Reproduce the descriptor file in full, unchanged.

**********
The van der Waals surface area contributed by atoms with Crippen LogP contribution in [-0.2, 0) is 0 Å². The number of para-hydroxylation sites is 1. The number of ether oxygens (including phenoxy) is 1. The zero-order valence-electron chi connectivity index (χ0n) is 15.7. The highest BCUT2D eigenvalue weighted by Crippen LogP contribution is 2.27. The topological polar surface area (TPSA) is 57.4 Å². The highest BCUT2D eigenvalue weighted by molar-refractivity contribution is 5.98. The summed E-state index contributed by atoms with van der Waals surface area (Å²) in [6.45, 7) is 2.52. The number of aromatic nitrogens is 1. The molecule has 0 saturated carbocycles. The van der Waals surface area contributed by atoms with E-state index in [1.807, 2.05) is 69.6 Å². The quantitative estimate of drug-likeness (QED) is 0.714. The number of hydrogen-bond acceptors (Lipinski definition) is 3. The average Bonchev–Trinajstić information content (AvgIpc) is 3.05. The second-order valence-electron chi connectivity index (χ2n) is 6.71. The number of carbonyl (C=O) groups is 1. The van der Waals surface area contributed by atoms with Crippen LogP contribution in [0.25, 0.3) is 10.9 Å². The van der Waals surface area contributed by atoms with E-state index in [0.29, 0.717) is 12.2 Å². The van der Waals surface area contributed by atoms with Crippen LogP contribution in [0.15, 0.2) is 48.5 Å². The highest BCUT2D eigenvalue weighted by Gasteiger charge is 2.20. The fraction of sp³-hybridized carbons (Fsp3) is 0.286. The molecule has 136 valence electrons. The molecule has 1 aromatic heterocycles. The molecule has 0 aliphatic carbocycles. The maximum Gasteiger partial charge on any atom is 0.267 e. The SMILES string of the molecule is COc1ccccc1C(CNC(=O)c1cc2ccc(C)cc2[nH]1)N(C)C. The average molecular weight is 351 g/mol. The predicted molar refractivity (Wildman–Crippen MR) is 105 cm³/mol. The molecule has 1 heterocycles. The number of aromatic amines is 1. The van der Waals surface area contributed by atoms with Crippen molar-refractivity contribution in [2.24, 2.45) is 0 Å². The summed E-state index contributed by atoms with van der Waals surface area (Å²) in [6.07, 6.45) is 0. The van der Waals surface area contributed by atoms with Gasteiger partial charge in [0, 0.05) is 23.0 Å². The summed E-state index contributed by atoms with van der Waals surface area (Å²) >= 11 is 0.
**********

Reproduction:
The van der Waals surface area contributed by atoms with Crippen LogP contribution in [-0.2, 0) is 0 Å². The number of para-hydroxylation sites is 1. The number of ether oxygens (including phenoxy) is 1. The zero-order valence-electron chi connectivity index (χ0n) is 15.7. The highest BCUT2D eigenvalue weighted by Crippen LogP contribution is 2.27. The topological polar surface area (TPSA) is 57.4 Å². The highest BCUT2D eigenvalue weighted by molar-refractivity contribution is 5.98. The summed E-state index contributed by atoms with van der Waals surface area (Å²) in [6.45, 7) is 2.52. The number of aromatic nitrogens is 1. The molecule has 0 saturated carbocycles. The van der Waals surface area contributed by atoms with E-state index in [1.807, 2.05) is 69.6 Å². The quantitative estimate of drug-likeness (QED) is 0.714. The number of hydrogen-bond acceptors (Lipinski definition) is 3. The average Bonchev–Trinajstić information content (AvgIpc) is 3.05. The second-order valence-electron chi connectivity index (χ2n) is 6.71. The number of carbonyl (C=O) groups is 1. The van der Waals surface area contributed by atoms with Crippen LogP contribution in [0.25, 0.3) is 10.9 Å². The van der Waals surface area contributed by atoms with E-state index in [0.29, 0.717) is 12.2 Å². The van der Waals surface area contributed by atoms with Crippen LogP contribution in [0.15, 0.2) is 48.5 Å². The highest BCUT2D eigenvalue weighted by Gasteiger charge is 2.20. The fraction of sp³-hybridized carbons (Fsp3) is 0.286. The molecule has 136 valence electrons. The molecule has 1 aromatic heterocycles. The molecule has 0 aliphatic carbocycles. The maximum Gasteiger partial charge on any atom is 0.267 e. The SMILES string of the molecule is COc1ccccc1C(CNC(=O)c1cc2ccc(C)cc2[nH]1)N(C)C. The average molecular weight is 351 g/mol. The predicted molar refractivity (Wildman–Crippen MR) is 105 cm³/mol. The molecule has 1 heterocycles. The number of aromatic amines is 1. The van der Waals surface area contributed by atoms with Crippen molar-refractivity contribution in [2.24, 2.45) is 0 Å². The summed E-state index contributed by atoms with van der Waals surface area (Å²) in [6.07, 6.45) is 0. The van der Waals surface area contributed by atoms with Gasteiger partial charge in [0, 0.05) is 23.0 Å². The summed E-state index contributed by atoms with van der Waals surface area (Å²) >= 11 is 0.